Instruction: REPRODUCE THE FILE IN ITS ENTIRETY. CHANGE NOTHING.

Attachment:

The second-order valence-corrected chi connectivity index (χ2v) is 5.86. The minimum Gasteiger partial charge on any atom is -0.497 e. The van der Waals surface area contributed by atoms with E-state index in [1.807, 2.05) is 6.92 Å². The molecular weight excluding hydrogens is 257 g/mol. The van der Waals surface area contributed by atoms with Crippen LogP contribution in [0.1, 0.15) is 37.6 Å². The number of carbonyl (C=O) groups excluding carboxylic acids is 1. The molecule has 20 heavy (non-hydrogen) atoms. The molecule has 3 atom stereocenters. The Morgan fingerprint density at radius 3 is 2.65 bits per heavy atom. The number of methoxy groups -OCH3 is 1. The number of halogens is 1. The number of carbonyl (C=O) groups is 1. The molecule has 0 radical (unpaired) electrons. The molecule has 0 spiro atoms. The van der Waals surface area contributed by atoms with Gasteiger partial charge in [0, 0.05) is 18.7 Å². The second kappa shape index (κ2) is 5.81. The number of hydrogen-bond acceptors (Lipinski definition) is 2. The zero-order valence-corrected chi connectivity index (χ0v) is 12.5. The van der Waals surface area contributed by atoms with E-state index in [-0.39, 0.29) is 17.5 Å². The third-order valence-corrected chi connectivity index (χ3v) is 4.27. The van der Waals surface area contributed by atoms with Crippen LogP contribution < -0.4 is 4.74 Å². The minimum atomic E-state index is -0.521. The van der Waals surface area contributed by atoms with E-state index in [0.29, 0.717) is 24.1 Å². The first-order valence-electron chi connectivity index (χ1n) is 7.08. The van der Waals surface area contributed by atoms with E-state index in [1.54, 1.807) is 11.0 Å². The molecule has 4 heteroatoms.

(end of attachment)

The second-order valence-corrected chi connectivity index (χ2v) is 5.86. The minimum Gasteiger partial charge on any atom is -0.497 e. The van der Waals surface area contributed by atoms with E-state index in [1.807, 2.05) is 6.92 Å². The molecular weight excluding hydrogens is 257 g/mol. The van der Waals surface area contributed by atoms with Crippen LogP contribution in [0.1, 0.15) is 37.6 Å². The number of carbonyl (C=O) groups excluding carboxylic acids is 1. The molecule has 20 heavy (non-hydrogen) atoms. The molecule has 3 atom stereocenters. The Morgan fingerprint density at radius 3 is 2.65 bits per heavy atom. The number of methoxy groups -OCH3 is 1. The number of halogens is 1. The number of carbonyl (C=O) groups is 1. The molecule has 0 radical (unpaired) electrons. The molecule has 0 spiro atoms. The van der Waals surface area contributed by atoms with Gasteiger partial charge in [0, 0.05) is 18.7 Å². The second kappa shape index (κ2) is 5.81. The number of hydrogen-bond acceptors (Lipinski definition) is 2. The zero-order valence-corrected chi connectivity index (χ0v) is 12.5. The van der Waals surface area contributed by atoms with E-state index in [-0.39, 0.29) is 17.5 Å². The third-order valence-corrected chi connectivity index (χ3v) is 4.27. The van der Waals surface area contributed by atoms with Crippen LogP contribution < -0.4 is 4.74 Å². The minimum atomic E-state index is -0.521. The van der Waals surface area contributed by atoms with E-state index in [0.29, 0.717) is 24.1 Å². The first-order valence-electron chi connectivity index (χ1n) is 7.08. The van der Waals surface area contributed by atoms with E-state index in [1.54, 1.807) is 11.0 Å². The molecule has 4 heteroatoms.